Audit: BCTS & TSLs – Stuart-Nechako Business Area – Fort St. James Field Unit


Audit of BCTS operations in Fort St. James area finds issues

FORT ST. JAMES – An audit of the BC Timber Sales Program (BCTS) and timber sale licensees in the Fort St James field unit portion of the BCTS Stuart-Nechako Business Area found significant issues with bridge documentation, as well as unsound practices related to terrain stability assessments and soil disturbance.

The Forest Practices Board (FPB) conducted the full-scope compliance audit of all BCTS and timber sale licence (TSL) holders’ forestry activities between June 1, 2021, and June 24, 2022.

The audit found that one TSL holder had installed three bridges on fish streams without preparing and retaining all the required documentation.

“The Forest Planning and Practices Regulation is specific about the documentation required for bridge construction. This is to ensure bridges are installed soundly and streams adequately protected,” said Rick Monchak, an FPB board member. “In this case, the licensee did not provide the legally required documents, and as the bridges were removed prior to the field inspection, auditors could not determine whether they conformed to plans or were installed soundly.”

Another TSL holder was found to have not adhered to restrictions to harvest only when the ground was snow-covered or frozen to prevent soil damage. This caused avoidable rutting and soil compaction.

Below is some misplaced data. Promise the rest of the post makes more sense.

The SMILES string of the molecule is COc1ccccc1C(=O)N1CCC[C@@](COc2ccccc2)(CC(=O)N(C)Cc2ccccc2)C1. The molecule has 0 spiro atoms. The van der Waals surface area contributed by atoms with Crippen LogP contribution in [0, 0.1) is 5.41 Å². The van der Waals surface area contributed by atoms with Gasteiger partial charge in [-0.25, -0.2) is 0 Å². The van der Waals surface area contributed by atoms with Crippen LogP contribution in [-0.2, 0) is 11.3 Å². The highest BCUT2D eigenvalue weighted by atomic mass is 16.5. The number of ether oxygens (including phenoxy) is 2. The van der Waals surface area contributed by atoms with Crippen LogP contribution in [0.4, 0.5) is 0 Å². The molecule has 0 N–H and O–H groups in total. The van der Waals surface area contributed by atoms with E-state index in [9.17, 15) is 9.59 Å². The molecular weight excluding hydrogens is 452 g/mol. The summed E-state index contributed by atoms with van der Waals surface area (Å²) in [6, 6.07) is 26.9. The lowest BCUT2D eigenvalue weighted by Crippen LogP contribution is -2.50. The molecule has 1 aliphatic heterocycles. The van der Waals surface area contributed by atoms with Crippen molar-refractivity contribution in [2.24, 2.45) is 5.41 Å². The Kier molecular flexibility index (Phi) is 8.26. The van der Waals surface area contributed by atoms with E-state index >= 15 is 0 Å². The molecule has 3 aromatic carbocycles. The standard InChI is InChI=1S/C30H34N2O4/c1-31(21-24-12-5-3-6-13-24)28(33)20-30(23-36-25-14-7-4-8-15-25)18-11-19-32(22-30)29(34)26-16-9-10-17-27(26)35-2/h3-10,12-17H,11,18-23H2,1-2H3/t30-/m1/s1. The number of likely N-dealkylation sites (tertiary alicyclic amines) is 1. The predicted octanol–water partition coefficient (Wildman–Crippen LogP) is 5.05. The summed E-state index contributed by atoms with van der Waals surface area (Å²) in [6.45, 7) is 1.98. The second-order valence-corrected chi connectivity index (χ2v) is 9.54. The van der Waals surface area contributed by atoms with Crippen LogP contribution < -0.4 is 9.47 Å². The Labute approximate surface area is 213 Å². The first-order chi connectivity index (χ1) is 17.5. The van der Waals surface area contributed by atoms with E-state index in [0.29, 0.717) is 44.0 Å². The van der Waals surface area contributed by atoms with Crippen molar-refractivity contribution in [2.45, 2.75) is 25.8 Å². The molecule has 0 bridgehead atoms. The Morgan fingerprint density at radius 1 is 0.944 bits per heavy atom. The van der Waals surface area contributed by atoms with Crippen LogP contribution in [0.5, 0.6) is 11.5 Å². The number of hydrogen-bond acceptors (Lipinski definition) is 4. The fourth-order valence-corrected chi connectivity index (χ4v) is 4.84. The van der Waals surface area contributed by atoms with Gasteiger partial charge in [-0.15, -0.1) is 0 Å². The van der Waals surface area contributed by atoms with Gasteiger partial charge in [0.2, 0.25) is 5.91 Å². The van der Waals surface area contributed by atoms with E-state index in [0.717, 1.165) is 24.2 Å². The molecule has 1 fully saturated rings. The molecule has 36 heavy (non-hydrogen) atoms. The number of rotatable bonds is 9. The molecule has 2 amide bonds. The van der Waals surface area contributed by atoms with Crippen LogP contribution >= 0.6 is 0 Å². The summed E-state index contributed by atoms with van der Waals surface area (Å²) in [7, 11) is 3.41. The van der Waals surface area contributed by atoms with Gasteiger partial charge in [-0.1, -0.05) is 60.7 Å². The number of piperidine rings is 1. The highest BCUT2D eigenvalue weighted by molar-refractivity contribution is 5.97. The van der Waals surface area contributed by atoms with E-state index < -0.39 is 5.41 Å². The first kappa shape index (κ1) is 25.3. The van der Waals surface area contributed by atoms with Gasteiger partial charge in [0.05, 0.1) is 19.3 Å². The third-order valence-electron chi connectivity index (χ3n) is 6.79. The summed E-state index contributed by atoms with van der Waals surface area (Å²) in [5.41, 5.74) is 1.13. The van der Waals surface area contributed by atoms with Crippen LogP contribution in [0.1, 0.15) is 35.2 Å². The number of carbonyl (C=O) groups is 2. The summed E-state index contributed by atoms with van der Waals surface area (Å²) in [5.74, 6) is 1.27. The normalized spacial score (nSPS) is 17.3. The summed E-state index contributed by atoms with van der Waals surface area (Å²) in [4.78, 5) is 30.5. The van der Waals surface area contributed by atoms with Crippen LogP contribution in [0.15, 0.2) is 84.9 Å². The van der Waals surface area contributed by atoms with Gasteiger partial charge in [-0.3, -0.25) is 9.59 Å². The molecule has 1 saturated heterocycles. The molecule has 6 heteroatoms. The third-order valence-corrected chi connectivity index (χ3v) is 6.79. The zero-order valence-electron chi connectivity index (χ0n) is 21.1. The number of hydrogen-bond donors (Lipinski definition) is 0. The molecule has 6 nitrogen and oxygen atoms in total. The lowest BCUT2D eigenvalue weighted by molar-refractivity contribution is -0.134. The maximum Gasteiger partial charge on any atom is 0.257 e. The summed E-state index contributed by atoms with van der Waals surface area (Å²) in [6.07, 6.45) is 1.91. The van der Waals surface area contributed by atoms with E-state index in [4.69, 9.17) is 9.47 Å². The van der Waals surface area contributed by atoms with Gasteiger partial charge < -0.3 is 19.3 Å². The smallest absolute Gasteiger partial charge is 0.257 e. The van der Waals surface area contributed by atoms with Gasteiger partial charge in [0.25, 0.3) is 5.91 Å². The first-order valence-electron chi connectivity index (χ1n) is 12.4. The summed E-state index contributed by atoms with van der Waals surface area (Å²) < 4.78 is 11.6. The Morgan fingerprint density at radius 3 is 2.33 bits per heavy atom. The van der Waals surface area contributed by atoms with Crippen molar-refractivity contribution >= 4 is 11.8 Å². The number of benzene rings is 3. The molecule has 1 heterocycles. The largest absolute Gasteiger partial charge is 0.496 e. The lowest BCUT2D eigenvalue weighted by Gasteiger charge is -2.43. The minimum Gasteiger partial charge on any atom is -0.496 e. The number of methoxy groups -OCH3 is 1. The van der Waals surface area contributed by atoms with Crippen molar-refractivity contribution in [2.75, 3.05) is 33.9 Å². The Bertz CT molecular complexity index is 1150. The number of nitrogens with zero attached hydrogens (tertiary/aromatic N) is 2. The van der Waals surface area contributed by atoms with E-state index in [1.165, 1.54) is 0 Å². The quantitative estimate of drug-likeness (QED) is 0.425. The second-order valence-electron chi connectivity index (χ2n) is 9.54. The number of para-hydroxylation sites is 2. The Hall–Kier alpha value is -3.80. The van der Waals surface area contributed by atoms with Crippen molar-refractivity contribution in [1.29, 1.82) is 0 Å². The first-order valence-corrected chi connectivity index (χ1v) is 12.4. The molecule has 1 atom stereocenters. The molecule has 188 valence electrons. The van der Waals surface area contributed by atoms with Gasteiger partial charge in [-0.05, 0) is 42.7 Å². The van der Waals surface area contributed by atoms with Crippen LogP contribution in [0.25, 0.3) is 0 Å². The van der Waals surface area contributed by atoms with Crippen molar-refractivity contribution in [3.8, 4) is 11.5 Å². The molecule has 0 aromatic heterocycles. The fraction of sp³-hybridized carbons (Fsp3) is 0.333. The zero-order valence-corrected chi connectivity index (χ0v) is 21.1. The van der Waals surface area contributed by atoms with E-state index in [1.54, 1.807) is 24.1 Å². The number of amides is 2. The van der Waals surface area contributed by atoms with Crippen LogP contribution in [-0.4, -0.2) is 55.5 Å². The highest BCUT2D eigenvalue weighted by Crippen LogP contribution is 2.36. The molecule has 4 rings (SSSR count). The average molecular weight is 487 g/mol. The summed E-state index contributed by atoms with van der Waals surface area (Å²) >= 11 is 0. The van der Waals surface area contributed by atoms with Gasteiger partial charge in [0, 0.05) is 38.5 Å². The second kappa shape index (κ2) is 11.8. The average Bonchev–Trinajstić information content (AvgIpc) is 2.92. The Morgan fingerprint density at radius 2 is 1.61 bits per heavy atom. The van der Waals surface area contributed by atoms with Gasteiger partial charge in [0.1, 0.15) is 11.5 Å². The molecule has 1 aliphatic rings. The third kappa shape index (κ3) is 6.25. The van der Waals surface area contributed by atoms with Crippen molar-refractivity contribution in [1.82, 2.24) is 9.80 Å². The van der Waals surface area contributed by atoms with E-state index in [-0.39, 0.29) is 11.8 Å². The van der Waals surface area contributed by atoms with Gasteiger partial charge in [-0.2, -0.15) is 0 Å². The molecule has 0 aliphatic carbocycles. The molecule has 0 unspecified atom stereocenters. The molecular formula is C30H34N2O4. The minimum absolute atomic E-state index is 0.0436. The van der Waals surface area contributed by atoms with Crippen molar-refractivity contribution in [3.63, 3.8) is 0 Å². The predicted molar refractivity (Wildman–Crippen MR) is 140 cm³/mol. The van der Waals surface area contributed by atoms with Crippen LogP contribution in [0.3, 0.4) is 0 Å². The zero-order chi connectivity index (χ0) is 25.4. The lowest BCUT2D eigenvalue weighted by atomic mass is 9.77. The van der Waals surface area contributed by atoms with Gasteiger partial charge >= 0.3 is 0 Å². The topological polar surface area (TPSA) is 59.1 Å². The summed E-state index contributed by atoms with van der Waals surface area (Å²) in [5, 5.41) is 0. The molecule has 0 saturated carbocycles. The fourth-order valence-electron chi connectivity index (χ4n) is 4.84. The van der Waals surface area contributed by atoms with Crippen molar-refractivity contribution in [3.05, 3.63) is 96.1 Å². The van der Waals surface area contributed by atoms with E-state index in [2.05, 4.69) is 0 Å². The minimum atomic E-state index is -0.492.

“Although the soil disturbance was within the limits for the cutblock as a whole, it potentially impacted soil productivity in a localized area, which is an unsound practice,” Monchak said. The audit also found that BCTS failed to identify potentially unstable terrain in its site plan. This potentially puts machine operators and fish habitats at undue risk, though it was noted that no safety incidents or fish habitat impacts had occurred at the time of the audit.

The audit found no concerns with silviculture practices and concluded that road construction, maintenance and deactivation were generally well done. Fire hazards were abated in an effective and timely manner, but fire hazard assessments were not completed on time for the majority of cutblocks sampled.

“We continue to see licensees fail to meet the fire-hazard assessment timelines required by the wildfire regulations,” Monchak said. “It’s an area requiring improvement.”

The audit area is in north-central B.C. and includes the community of Fort St. James. This area is known for its lakes and rivers, which are highly valued for tourism, recreation and provincially significant salmon runs. It falls within the territories of the Binche Whut’en, Halfway River First Nation, Lake Babine Nation, Lheidli-T’enneh Nation, McLeod Lake Indian Band, Nadleh Whut’en Band, Nak’azdli Whut’en, Stellat’en First Nation, Takla Nation, Tl’azt’en Nation, West Moberly First Nations, and the Yekooche First Nation.

The Forest Practices Board is B.C.’s independent watchdog for sound forest and range practices, reporting its findings and recommendations directly to the public and government. The board audits forest and range practices on public lands and the appropriateness of government enforcement. A sample of licence holders are audited each year using a licence-selection process based on a modified random sample, not on past performance or public complaints. The board can also make recommendations for improvement to practices and legislation.

Shannon West, Communications
Forest Practices Board
Phone: 250 213-4735 / 1 800 994-5899

July 13, 2023

Download Report

Natural Resource Region



Stuart Nechako